We like to use amber Grade A maple syrup in this and other recipes. Canadian cities like Montreal sell the sweet elixir in cans at local markets. In Lisbon, we consider ourselves lucky to have found bottles of Canadian maple syrup at a nearby grocery store.
Buy a bottle of amber Grade A maple syrup from Amazon if you don’t have any in your pantry.
How To Make Brioche French Toast
If you’re looking to exercise your culinary chops, then this recipe is the way to do it. Too low a fire will result in an overly, custardy undercooked mess. Too high a fire and you’ll end up with charred brunch.
There are two cooking surfaces we recommend for beautifully done Brioche French Toast – an electric griddle or a cast iron pan. We’re lucky enough to have an antique 10” cast iron skillet and, after a little practice, the pan does a beautiful job. We like to cover our Brioche French Toast with a lid while cooking it so that the radiant heat cooks the bread all the way through.
While we provide cooking guidelines in this recipe, the heat of every stove varies as does the conductivity and insulation of every cooking surface. You may need to do some trial and error with your specific kitchen tools.
We’ve found that it’s important to have a nonstick surface. The last thing you want is for your eggy, sugary toast to stick to the pan. A well seasoned cast iron skillet accomplishes this feat wonderfully.
It’s also important to make sure that your pan is well heated. You may find that the butter will sizzle quite a bit when added to the pan. But, once you add the brioche, you’ll want to crank the heat a bit as to not allow the cooking surface to become too cold. This step will ensure even browning.
Heat your pan on the stove for about 5 to 10 minutes on medium.
Without any solution in it like butter or water, with a little time, your pan will become very hot.
We recommend medium heat to give you room to increase the heat after you add the toast.
Meanwhile, while the pan is heating, make a milk/egg solution.
Our milk/egg solution is fairly similar to Crème Anglaise. We make it with a ratio of one cup of liquid for every two ounces of fat.
In this recipe, we use three eggs plus one tablespoon of heavy cream per one cup of whole milk. To be clear, we use two whole eggs and one egg yolk.
Mix your egg/milk solution in a pan large enough to fit at least two slices of bread. Once you’ve broken and separated the eggs, add them, along with milk, cream, sugar and salt, to the pan.
Whisk. Whisk. Whisk.
Split the vanilla bean and scrape out the beans with a paring knife. Add the beans and the vanilla pod to the pan. Mix the solution thoroughly.
Once your solution is mixed, add the stale brioche slices. You only want them to soak for two minutes total on each side. If you soak them longer, the toast may break, fall apart and become too soggy.
Melt your butter in the pan. It will sizzle quickly, so be ready to add the soaked bread immediately.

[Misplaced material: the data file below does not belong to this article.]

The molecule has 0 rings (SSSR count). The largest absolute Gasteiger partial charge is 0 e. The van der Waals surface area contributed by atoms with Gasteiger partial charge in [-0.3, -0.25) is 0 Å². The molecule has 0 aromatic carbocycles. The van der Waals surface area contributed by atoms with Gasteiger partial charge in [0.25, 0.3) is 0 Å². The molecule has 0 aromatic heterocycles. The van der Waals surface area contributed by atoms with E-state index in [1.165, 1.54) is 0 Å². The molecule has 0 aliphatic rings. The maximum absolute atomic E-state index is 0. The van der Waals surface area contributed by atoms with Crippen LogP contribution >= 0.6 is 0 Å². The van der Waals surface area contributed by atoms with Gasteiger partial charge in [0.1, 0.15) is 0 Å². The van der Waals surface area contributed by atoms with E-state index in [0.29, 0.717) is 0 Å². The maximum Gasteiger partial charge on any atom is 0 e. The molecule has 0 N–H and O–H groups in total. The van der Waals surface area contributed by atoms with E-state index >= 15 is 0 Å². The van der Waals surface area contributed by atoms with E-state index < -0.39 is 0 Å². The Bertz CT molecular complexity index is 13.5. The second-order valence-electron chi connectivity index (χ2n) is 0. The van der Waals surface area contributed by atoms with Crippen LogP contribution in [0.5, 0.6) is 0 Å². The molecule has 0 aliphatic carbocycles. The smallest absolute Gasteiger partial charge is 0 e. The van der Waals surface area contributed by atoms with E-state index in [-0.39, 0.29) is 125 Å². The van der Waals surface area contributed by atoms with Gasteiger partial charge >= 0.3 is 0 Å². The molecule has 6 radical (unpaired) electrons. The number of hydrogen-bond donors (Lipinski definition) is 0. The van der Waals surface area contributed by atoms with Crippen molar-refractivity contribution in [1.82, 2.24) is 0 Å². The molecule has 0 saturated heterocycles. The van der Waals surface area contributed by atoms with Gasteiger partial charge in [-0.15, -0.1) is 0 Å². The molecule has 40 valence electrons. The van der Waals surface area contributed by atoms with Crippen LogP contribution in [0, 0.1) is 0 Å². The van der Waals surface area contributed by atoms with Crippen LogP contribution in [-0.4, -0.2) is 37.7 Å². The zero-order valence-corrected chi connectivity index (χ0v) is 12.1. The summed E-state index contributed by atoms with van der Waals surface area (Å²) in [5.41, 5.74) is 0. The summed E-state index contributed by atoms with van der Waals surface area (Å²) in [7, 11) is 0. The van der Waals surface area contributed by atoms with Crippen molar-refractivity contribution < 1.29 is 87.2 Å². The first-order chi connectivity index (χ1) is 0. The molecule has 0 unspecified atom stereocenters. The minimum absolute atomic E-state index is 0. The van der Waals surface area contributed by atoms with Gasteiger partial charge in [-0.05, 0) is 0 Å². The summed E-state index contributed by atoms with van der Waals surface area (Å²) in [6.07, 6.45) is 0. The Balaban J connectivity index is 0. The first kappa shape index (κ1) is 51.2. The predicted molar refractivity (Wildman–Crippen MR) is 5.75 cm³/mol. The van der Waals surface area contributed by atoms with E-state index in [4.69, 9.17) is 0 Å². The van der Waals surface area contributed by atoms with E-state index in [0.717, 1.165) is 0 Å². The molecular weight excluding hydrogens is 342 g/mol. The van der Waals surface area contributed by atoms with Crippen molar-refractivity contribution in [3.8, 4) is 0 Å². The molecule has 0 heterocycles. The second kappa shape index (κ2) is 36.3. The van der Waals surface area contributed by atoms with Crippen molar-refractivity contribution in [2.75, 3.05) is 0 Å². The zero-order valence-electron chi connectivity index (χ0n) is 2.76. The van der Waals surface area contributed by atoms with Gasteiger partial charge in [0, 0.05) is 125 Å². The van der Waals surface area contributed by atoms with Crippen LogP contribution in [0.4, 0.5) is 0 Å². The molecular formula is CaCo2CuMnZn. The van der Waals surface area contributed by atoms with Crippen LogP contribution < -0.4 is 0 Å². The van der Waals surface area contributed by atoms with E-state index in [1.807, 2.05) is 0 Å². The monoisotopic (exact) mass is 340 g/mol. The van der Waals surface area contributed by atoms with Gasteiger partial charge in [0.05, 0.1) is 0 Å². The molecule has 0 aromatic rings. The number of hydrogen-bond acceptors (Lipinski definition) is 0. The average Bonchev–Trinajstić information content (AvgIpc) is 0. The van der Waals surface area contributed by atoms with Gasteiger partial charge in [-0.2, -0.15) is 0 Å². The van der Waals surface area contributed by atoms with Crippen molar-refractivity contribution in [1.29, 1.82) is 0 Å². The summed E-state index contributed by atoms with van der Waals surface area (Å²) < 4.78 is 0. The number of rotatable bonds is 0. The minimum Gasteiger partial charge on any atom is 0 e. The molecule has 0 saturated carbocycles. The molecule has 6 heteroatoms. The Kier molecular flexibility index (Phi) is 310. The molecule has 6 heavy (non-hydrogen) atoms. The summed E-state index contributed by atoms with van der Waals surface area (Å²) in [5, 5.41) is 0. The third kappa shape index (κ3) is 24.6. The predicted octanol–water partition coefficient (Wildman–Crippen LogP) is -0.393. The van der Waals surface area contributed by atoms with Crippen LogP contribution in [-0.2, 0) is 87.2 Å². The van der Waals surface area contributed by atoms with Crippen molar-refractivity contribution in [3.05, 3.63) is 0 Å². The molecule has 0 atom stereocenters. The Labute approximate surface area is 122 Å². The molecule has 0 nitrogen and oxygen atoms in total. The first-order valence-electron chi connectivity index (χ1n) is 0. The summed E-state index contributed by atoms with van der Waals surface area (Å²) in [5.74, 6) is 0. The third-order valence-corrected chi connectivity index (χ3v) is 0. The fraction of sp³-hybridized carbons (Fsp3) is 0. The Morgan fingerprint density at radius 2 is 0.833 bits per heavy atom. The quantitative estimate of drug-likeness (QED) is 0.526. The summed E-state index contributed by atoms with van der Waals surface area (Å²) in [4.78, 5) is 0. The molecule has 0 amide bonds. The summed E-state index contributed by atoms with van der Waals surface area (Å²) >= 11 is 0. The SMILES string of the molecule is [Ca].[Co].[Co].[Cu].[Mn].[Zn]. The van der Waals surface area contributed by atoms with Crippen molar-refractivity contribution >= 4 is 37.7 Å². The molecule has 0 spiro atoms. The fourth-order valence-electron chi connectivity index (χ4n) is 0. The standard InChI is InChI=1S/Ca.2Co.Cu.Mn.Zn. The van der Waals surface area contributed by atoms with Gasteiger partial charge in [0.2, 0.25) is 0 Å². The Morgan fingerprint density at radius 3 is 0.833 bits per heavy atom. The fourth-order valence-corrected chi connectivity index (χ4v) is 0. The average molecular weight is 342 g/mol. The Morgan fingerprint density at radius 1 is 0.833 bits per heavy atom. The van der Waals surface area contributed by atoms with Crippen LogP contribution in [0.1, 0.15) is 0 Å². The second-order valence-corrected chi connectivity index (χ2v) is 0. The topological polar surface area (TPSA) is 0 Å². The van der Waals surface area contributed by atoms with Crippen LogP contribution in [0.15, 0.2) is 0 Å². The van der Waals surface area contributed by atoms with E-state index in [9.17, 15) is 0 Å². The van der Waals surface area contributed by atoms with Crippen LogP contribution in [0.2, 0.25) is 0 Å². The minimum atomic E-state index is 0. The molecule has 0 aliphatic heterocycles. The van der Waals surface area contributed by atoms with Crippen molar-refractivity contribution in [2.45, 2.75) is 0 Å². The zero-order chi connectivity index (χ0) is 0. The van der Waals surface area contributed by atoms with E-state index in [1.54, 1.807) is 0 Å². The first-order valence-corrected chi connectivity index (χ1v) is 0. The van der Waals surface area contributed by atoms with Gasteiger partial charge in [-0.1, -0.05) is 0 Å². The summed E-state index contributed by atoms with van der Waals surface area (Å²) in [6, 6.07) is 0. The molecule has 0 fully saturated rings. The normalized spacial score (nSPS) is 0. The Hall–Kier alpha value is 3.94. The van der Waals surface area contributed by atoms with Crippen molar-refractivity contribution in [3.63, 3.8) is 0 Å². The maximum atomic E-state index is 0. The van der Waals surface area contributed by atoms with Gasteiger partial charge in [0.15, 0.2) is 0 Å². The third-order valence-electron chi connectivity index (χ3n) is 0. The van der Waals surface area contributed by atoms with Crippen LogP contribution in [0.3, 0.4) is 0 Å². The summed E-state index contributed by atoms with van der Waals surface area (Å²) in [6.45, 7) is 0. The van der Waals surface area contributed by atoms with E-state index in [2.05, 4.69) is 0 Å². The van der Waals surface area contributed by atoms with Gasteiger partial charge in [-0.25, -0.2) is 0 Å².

Add the bread to the pan and crank up the heat to medium high. Cover the pot and cook for about two minutes on each side until the toast is golden brown.
If you’re making Brioche French Toast for a crowd you’ll want to preheat an oven at 300°f/150°c before cooking. When your slices of Brioche French Toast are cooked, place them inside the oven on a sheet pan fitted with a cooling rack so that they stay warm.
Serve by drizzling the Brioche French Toast with a liberal amount of maple syrup and top with strawberries, blueberries and/or bananas unless you’d rather use other fresh fruit. Feel free to sprinkle powdered sugar or add whipped cream if you have a sweet tooth.
Use your prettiest serving plate. After all, brunch is the best meal of the week.
You should have enough Brioche French Toast to feed six people. Otherwise, plan to enjoy leftovers which you can freeze and reheat in the oven.
Did you make this recipe? If so, please rate it below.
Brioche French Toast Recipe
- Place a cast iron pan over a medium high fire, while at the same time, preheat an oven at 250°F/120°C.
- Combine the eggs, milk, cream, brown sugar and salt In a square or rectangular baking dish.
- Split the vanilla bean and use a paring knife to remove the seeds from the bean, scraping them from the inside. Add the seeds and the whole vanilla bean to the baking dish with the egg/milk mixture.
- Whisk all the ingredients together until they're well combined.
- Once the pan is well heated, place two slices of the toast into the baking dish with the liquid mixture. Soak for exactly two minutes on each side.
- After you've flipped the bread in the milk/egg mixture, melt one tablespoon of the butter in the pan. The butter should rapidly sizzle. Spread the melted butter evenly throughout the pan.
- Immediately add the first two toast slices to the pan. Raise the heat to high and cover. Flip the toast once brown. Each side should take about two minutes to cook. Once the the bread is cooking, add two more slices to the liquid mixture following the same soaking procedure.
- Remove the cooked Brioche French Toast and place it in the oven on a sheet pan with a cooling rack. Place two more slices of soaked bread in the frying pan and cook as before. Add more butter if the pan gets too dry or the toast will burn.
- Once all of the Brioche French toast is cooked, place on a large plate and garnish with your choice of fresh fruit. You can use bananas as well as seasonal fruits like strawberries, blueberries, peaches or even kiwi.
- Serve with an ample amount of maple syrup.
- You can replace the vanilla bean with a half teaspoon of vanilla extract.
- You can garnish the Brioche French Toast with any seasonal fruit of your choice as well as bananas, mint leaves, etc.
- Brioche French Toast leftovers can be frozen in tin foil for up to two weeks and reheated at 300°F/150°C for about 20 minutes. We recommend against freezing the fruit garnish since the fruit may develop an off flavor when reheated.
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About The Authors
Daryl & Mindi Hirsch
Saveur Magazine’s BEST TRAVEL BLOG award winners Daryl and Mindi Hirsch share their culinary travel experiences and recipes on the 2foodtrippers website. Since launching the site in 2012, they’ve traveled to over 40 countries in their quest to bring readers their unique taste of the world.
Original Publication Date: March 18, 2022